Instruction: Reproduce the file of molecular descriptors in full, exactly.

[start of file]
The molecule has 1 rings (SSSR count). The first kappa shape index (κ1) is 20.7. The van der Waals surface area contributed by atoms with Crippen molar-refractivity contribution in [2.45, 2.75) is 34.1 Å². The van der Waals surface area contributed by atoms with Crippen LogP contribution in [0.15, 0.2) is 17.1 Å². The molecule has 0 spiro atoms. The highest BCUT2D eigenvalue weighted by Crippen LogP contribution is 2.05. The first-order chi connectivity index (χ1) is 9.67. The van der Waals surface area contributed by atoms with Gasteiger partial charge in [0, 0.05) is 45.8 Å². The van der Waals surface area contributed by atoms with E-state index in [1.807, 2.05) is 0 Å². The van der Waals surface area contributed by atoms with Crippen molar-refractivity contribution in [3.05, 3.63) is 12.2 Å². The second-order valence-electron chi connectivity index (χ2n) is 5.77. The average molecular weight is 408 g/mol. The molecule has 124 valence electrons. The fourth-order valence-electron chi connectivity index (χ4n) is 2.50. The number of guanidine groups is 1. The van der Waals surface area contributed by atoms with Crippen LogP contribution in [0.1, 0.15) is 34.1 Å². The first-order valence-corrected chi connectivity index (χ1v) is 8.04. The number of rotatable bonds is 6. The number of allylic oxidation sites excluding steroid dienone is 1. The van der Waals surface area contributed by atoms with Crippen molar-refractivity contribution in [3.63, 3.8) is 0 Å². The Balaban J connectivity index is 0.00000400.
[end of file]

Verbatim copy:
The molecule has 1 rings (SSSR count). The first kappa shape index (κ1) is 20.7. The van der Waals surface area contributed by atoms with Crippen molar-refractivity contribution in [2.45, 2.75) is 34.1 Å². The van der Waals surface area contributed by atoms with Crippen LogP contribution in [0.15, 0.2) is 17.1 Å². The molecule has 0 spiro atoms. The highest BCUT2D eigenvalue weighted by Crippen LogP contribution is 2.05. The first-order chi connectivity index (χ1) is 9.67. The van der Waals surface area contributed by atoms with Gasteiger partial charge in [0, 0.05) is 45.8 Å². The van der Waals surface area contributed by atoms with E-state index in [1.807, 2.05) is 0 Å². The van der Waals surface area contributed by atoms with Crippen molar-refractivity contribution in [3.05, 3.63) is 12.2 Å². The second-order valence-electron chi connectivity index (χ2n) is 5.77. The average molecular weight is 408 g/mol. The molecule has 124 valence electrons. The fourth-order valence-electron chi connectivity index (χ4n) is 2.50. The number of guanidine groups is 1. The van der Waals surface area contributed by atoms with Crippen LogP contribution in [0.1, 0.15) is 34.1 Å². The first-order valence-corrected chi connectivity index (χ1v) is 8.04. The number of rotatable bonds is 6. The number of allylic oxidation sites excluding steroid dienone is 1. The van der Waals surface area contributed by atoms with Crippen molar-refractivity contribution in [3.63, 3.8) is 0 Å². The Balaban J connectivity index is 0.00000400.